Sunday, July 05, 2009

No comparison

I remember riding Pirates of the Caribbean on my first visit to Disneyland in 1982. Not everything I rode that day stuck in my memory, but this one did.

I’ve since been on the sister attraction in Florida several times, of course. Many people have said that the original here in California is better, way better even, but I don’t remember the ride in enough detail to compare based on my memories as a teenager. I'm curious about how they compare.

We enter the queue at the lower street level and walk past the chains that a longer queue would wind through, straight up the ramp to the ride level. We enter the building and see the boats right in front of us, returning to the loading area ahead of us. We continue walking right up to the load area – there are people enough flowing into the attraction that boats are fully loading continually, but not so many that any appreciable line forms. We are directed right into a load zone – we didn’t even have to wait the 5 minutes!

Becky, Brandon & I find ourselves in the first row – uh oh – while Benjamin, Bob & Linda are behind us in the second. The boat launches, and we float serenely ahead.

And speaking of “serene”... Wow. We first float through a dark body of water in a peaceful nighttime scene. Crickets are chirping, fireflies are dancing amongst the hanging branches of the trees. There’s an old shack with a man whittling on a porch. The tables of the Blue Bayou restaurant are off to our right. This is a stunning recreation of a Louisiana bayou.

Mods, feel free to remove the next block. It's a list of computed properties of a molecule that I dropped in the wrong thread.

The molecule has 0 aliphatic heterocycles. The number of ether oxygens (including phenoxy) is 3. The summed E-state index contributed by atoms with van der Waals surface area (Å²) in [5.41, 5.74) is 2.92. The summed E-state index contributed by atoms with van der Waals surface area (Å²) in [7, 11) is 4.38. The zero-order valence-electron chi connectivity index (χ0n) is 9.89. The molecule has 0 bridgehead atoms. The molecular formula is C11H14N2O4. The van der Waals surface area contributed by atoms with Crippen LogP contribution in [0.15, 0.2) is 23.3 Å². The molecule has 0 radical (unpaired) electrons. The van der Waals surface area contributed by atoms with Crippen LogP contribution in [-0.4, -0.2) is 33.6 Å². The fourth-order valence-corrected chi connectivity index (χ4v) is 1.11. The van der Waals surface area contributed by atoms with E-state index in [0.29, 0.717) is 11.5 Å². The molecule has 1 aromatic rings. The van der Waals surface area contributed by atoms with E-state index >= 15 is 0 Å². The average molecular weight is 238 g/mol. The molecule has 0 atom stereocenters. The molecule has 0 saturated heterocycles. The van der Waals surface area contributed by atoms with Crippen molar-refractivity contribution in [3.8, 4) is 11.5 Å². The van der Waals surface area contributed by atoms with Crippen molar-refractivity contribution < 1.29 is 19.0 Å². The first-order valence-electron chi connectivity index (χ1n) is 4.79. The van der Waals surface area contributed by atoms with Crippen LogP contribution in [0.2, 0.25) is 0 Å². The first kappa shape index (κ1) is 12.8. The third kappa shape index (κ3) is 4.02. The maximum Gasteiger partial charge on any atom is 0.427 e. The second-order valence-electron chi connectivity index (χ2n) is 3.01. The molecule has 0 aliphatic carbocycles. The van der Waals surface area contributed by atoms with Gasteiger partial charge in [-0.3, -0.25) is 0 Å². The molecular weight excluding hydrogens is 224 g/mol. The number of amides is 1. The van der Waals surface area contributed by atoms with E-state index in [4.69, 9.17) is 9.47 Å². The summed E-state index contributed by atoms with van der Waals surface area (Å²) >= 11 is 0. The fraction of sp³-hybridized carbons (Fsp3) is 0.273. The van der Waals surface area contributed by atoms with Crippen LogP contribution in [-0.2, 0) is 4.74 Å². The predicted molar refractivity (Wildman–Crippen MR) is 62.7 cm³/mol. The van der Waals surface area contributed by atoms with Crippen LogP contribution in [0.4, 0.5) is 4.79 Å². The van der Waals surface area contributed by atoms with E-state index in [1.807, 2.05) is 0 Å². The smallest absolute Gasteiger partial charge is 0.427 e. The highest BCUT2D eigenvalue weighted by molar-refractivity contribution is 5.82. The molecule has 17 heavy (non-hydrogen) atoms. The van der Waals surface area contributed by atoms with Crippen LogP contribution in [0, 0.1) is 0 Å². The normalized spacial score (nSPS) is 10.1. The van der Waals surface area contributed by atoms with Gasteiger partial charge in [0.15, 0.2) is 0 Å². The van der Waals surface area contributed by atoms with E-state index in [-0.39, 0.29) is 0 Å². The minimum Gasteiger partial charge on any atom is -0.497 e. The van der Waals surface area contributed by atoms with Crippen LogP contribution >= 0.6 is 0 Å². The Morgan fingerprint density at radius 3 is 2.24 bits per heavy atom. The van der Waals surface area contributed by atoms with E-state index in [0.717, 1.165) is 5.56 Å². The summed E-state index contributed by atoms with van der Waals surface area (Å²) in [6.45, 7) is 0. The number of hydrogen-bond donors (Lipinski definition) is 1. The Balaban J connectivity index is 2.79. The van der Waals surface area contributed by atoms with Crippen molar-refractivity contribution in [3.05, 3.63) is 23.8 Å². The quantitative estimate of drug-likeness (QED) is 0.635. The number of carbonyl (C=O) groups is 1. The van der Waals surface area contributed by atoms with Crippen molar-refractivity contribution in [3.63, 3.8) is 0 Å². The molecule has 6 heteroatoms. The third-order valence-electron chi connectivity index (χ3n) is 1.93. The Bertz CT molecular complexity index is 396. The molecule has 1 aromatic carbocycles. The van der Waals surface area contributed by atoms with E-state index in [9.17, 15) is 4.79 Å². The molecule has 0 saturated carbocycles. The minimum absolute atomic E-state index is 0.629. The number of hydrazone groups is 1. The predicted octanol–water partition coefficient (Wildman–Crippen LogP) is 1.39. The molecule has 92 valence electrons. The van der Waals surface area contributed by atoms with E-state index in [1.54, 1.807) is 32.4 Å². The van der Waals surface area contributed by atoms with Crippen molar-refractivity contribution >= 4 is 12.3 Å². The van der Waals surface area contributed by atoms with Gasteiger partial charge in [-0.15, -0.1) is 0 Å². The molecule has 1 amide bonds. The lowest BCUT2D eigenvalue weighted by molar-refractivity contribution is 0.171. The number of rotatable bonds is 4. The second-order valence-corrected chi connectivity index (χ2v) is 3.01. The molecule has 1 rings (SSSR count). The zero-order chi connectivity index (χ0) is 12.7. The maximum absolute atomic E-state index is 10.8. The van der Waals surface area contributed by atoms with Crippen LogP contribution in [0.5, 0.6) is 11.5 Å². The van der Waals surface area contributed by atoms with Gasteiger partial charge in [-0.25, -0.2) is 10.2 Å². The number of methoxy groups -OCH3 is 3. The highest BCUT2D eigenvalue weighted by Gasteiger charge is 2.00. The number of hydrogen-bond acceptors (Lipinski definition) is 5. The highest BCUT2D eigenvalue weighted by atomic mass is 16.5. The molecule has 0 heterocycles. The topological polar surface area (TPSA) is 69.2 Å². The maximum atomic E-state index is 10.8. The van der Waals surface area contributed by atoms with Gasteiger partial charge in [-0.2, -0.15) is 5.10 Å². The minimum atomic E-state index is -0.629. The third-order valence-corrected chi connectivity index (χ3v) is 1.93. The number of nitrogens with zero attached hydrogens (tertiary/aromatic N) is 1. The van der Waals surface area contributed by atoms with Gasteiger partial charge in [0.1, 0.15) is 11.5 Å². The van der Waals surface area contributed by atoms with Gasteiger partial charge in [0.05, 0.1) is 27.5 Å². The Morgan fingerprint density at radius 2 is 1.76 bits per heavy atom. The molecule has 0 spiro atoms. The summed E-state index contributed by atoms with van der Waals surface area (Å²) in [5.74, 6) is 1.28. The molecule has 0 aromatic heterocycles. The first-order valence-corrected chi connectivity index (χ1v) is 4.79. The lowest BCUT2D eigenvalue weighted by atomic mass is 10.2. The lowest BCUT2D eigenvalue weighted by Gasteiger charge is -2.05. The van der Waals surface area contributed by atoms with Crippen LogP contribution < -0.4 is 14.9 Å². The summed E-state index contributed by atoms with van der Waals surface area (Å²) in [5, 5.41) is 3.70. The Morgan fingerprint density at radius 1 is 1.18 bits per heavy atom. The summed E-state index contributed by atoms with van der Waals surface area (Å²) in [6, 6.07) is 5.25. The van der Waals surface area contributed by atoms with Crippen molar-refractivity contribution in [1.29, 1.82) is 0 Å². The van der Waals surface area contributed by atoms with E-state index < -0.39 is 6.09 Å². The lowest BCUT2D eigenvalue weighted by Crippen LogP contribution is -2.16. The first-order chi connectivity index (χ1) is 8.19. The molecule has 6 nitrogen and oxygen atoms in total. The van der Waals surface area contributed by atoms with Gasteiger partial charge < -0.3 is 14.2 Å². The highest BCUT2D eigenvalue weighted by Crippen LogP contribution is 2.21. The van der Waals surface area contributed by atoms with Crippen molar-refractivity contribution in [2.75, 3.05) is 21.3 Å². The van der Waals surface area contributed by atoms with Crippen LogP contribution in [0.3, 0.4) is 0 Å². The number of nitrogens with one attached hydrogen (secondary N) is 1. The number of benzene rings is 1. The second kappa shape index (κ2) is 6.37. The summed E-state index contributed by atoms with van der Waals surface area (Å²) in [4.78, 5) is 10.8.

Most impressive to me is the boat channel, or lack of one. Yes, there is a path that the boats all take – but the water extends off in the distance on either side, and the course ahead is only obvious if you’re looking for it. To the casual eye, it seems as if we’re floating freely across a body of water. It’s really cool – it makes the difference between feeling like you’re on a boat, versus feeling like you’re on a boat ride.

As we leave the bayou we start to hear screams ahead. Okay, that’s never a good sign, particularly for us in the front row. I know there are drops coming – the Disney fan in me remembers that the Imagineers solved the space problem by putting most of the ride building outside the berm, so the boats travel down and under the train tracks. What surprises me is that the first drop is in the dark.

We plunge down into the darkness and whoosh into the water into the bottom, screaming all the way. What fun! Hey, and I only got a little sprinkle! Oh, wait, no, the wave from our entry bounces back toward the boat and spills over the side, soaking my left leg. Oh, well.

The boat takes us through magnificent underground caverns with very high ceilings – it’s another impressive use of open space that’s not in the Florida version. Down again we go, and at last the familiar pirate scenes appear – the ship crewed by skeletons, the battle between a pirate ship (now commanded by Captain Barbossa) and the fort. That last is another impressive use of a really big room, and the path of the boat through the water not being obvious.

On we go into the town, with the pirates pillaging, spotting as we go the recent additions of Captain Jack Sparrow to the mix. The “Yo ho, yo ho, a pirate’s life for me!” song is at full blast as we enjoy all the classic scenes, culminating with the dog holding the jail keys in its mouth, forever just out of reach of the prisoners, and then of Jack Sparrow singing to himself in the room of golden treasure.

Great fun, and way more impressive than the Magic Kingdom version. Don’t get me wrong, I love that one too, but the original Pirates of the Caribbean here at Disneyland is longer, grander, and creates much more of a sense of place than its Florida counterpart.

I just wish it were light enough in there to take good pictures.

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